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Expert testifies local doctor was drug dealing opioids through offices

RICHMOND, Va. – On Wednesday, the jury heard testimony at the federal trial of a doctor, in support of the allegations his professional colleague was running a pill mill.

Dr. Clarence Scranage Jr. faces 19 counts connected to the pill mill scheme that prosecutors said allowed for thousands of dangerous and addictive drugs out on the streets.

The prosecution is trying to prove that Scranage worked with another man to recruit clients to write hundreds of prescriptions for oxycodone for people he never saw. The alleged patients would then be paid for use of their names and for filling the drugs.

Scranage, a medical professional, is representing himself.

Wednesday, the prosecution had an expert in medical pain management and legitimate and illegitimate prescriptions testify.

Dr. Gene Kennedy was tasked with going through Scranage's folders and evidence retrieved by the FBI to determine if prescriptions for oxycodone written by Scranage were legitimate.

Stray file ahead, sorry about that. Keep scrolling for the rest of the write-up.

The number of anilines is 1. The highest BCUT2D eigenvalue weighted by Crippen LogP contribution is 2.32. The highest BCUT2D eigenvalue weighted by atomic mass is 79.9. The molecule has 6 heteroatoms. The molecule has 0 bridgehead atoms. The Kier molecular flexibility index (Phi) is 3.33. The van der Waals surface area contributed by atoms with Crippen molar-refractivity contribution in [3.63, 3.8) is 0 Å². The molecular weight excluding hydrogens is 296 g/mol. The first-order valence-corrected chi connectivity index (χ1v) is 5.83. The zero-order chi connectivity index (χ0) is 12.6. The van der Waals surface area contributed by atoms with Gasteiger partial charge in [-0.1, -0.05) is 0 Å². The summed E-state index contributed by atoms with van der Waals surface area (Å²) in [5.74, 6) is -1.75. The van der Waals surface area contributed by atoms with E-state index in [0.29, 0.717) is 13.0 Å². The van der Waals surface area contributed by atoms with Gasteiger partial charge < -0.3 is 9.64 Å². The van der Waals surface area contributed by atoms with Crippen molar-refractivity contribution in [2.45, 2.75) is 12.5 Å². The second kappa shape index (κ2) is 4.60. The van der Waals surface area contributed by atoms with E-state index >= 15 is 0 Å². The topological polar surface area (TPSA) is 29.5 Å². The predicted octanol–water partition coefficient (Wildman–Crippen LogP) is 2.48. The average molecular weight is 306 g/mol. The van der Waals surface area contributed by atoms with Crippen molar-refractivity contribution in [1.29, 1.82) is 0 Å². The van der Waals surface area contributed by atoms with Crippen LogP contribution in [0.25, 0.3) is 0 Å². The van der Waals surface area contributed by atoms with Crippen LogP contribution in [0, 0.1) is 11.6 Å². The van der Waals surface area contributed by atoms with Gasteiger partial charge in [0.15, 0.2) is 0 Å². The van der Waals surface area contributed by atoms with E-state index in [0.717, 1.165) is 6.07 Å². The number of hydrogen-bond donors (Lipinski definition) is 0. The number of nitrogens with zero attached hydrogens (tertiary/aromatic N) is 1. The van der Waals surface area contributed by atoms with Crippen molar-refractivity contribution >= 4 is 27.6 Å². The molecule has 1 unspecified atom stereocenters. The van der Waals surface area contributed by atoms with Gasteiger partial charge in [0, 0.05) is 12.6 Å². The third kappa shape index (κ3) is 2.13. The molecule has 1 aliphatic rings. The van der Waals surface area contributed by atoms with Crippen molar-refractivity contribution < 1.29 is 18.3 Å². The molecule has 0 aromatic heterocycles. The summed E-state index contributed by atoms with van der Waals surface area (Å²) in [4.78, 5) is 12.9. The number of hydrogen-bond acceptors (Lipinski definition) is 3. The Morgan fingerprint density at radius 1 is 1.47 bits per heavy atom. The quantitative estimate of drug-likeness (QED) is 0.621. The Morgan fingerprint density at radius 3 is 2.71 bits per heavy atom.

In all instances involving the patients in the case, Dr. Kennedy said the prescriptions of oxycodone were not medically legitimate and the standard of care was below the minimum standard.

Dr. Kennedy testified that in many of the patient files there were no documentations of physical exams, consent forms, actual diagnosis, studies or urine samples.

In short, he said, there was no credible evidence of an actual patient-physician relationship.

In a few instances, Dr. Kennedy said Dr. Scranage's frequent prescriptions of 30mg oxycodone pills at such high number of oxycodone pills without any legitimate medical explanation "simple drug dealing."

The evidence portion of the trial should conclude Wednesday afternoon.

Scranage may testify before closing arguments are expected to begin Thursday morning.